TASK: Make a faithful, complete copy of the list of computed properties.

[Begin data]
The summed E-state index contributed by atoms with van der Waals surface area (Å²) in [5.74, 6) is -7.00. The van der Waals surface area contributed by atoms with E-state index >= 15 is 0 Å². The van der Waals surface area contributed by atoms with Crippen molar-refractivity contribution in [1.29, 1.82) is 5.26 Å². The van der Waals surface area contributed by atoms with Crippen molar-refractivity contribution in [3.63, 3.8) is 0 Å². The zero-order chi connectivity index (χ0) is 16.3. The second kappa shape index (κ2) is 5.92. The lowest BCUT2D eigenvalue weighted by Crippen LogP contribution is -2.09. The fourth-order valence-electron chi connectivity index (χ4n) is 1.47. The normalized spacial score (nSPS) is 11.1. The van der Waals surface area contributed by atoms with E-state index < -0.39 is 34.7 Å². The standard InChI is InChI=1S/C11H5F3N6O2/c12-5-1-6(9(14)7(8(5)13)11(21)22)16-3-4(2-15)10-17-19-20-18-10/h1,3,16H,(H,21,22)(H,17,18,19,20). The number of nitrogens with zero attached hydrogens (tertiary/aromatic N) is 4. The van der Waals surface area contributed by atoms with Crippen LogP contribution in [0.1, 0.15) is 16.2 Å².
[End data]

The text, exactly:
The summed E-state index contributed by atoms with van der Waals surface area (Å²) in [5.74, 6) is -7.00. The van der Waals surface area contributed by atoms with E-state index >= 15 is 0 Å². The van der Waals surface area contributed by atoms with Crippen molar-refractivity contribution in [1.29, 1.82) is 5.26 Å². The van der Waals surface area contributed by atoms with Crippen molar-refractivity contribution in [3.63, 3.8) is 0 Å². The zero-order chi connectivity index (χ0) is 16.3. The second kappa shape index (κ2) is 5.92. The lowest BCUT2D eigenvalue weighted by Crippen LogP contribution is -2.09. The fourth-order valence-electron chi connectivity index (χ4n) is 1.47. The normalized spacial score (nSPS) is 11.1. The van der Waals surface area contributed by atoms with E-state index < -0.39 is 34.7 Å². The standard InChI is InChI=1S/C11H5F3N6O2/c12-5-1-6(9(14)7(8(5)13)11(21)22)16-3-4(2-15)10-17-19-20-18-10/h1,3,16H,(H,21,22)(H,17,18,19,20). The number of nitrogens with zero attached hydrogens (tertiary/aromatic N) is 4. The van der Waals surface area contributed by atoms with Crippen LogP contribution in [0.1, 0.15) is 16.2 Å².